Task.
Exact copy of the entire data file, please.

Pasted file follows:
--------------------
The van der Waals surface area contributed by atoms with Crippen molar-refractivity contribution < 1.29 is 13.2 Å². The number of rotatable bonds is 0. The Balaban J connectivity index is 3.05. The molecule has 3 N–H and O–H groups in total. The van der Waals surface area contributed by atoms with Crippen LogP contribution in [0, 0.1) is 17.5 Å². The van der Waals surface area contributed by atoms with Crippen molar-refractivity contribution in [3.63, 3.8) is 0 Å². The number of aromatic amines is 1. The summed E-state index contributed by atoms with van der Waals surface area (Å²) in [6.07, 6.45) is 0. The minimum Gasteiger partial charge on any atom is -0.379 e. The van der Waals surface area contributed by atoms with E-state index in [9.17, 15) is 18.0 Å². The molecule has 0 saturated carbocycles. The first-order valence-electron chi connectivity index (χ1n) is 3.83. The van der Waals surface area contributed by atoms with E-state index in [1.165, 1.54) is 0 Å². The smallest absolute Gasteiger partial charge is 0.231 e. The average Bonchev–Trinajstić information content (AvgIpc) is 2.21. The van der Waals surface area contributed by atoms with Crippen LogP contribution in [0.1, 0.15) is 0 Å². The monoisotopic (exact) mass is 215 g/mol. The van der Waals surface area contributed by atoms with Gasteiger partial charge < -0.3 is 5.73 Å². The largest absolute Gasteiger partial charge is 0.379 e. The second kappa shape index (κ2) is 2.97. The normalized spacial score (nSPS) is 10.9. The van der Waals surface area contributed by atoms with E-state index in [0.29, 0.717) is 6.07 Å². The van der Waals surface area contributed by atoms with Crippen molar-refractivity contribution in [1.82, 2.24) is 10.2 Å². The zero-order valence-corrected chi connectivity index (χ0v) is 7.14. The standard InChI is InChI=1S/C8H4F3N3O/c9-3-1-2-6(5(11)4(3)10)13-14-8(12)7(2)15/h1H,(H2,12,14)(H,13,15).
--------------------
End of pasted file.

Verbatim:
The van der Waals surface area contributed by atoms with Crippen molar-refractivity contribution < 1.29 is 13.2 Å². The number of rotatable bonds is 0. The Balaban J connectivity index is 3.05. The molecule has 3 N–H and O–H groups in total. The van der Waals surface area contributed by atoms with Crippen LogP contribution in [0, 0.1) is 17.5 Å². The van der Waals surface area contributed by atoms with Crippen molar-refractivity contribution in [3.63, 3.8) is 0 Å². The number of aromatic amines is 1. The summed E-state index contributed by atoms with van der Waals surface area (Å²) in [6.07, 6.45) is 0. The minimum Gasteiger partial charge on any atom is -0.379 e. The van der Waals surface area contributed by atoms with E-state index in [9.17, 15) is 18.0 Å². The molecule has 0 saturated carbocycles. The first-order valence-electron chi connectivity index (χ1n) is 3.83. The van der Waals surface area contributed by atoms with E-state index in [1.165, 1.54) is 0 Å². The smallest absolute Gasteiger partial charge is 0.231 e. The average Bonchev–Trinajstić information content (AvgIpc) is 2.21. The van der Waals surface area contributed by atoms with Crippen LogP contribution in [0.1, 0.15) is 0 Å². The monoisotopic (exact) mass is 215 g/mol. The van der Waals surface area contributed by atoms with Gasteiger partial charge < -0.3 is 5.73 Å². The largest absolute Gasteiger partial charge is 0.379 e. The second kappa shape index (κ2) is 2.97. The normalized spacial score (nSPS) is 10.9. The van der Waals surface area contributed by atoms with E-state index in [0.29, 0.717) is 6.07 Å². The van der Waals surface area contributed by atoms with Crippen molar-refractivity contribution in [1.82, 2.24) is 10.2 Å². The zero-order valence-corrected chi connectivity index (χ0v) is 7.14. The standard InChI is InChI=1S/C8H4F3N3O/c9-3-1-2-6(5(11)4(3)10)13-14-8(12)7(2)15/h1H,(H2,12,14)(H,13,15).